Failing to see the centrality of slavery in the ancient world also makes a nonsense of the patterns of historical development in that time: slavery was not an exceptional or marginal phenomenon which only briefly dominated society. Roman slavery was the culmination of a dynamic system which clearly originated in ancient Greece, notably in Athens, and was then exported to the Greek colony cities, for example, Syracuse in Sicily (Sicily, of course, was to become a key heartland of the Roman plantation system). The Roman Empire represents the maturing of a web of social relations which had slavery at its core. The Roman state was the outgrowth of this system, which existed in order to maintain slavery as the dominant relation. Of course, the state also, contradictorily, engendered processes which ultimately undermined the system of slavery and the state itself.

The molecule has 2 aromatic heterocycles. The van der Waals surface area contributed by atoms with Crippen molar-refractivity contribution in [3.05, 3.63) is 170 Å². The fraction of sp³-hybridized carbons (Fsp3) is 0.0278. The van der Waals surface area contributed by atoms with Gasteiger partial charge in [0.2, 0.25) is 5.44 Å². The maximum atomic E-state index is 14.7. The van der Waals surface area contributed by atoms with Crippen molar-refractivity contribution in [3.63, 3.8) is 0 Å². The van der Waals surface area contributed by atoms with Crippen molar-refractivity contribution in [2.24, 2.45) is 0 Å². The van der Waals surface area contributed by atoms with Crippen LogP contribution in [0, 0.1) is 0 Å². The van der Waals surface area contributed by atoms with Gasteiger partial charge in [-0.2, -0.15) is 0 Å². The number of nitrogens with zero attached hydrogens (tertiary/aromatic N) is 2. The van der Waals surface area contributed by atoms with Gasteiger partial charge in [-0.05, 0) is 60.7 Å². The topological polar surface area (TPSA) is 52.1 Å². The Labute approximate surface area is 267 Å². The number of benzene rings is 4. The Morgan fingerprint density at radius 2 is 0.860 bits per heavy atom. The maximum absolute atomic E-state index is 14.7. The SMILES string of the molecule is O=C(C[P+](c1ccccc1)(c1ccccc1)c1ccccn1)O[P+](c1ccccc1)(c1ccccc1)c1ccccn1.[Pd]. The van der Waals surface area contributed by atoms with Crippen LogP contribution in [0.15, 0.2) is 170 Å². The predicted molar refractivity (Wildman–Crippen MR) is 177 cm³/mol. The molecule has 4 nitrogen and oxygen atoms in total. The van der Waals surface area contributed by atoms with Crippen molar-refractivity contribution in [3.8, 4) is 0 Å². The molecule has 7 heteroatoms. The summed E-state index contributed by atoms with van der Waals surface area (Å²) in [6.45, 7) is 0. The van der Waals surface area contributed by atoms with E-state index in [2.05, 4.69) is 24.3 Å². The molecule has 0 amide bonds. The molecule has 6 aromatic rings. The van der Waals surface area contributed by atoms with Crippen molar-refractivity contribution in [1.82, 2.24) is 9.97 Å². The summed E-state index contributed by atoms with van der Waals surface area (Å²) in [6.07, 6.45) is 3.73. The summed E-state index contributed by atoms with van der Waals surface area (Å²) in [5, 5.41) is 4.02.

The medieval social order which followed had entirely different dynamics, and was unable to support anything like the Roman state. This fact ought to point a Marxist analysis towards discovering fundamentally different social relations. Moreover, the apparent regression in sophistication in the medieval period actually masks the development in efficiency of class exploitation. The Roman Empire needed a centralised system to concentrate the fruits of exploitation from over a very wide area, and the result was the appearance of fabulous power and wealth in a few centres.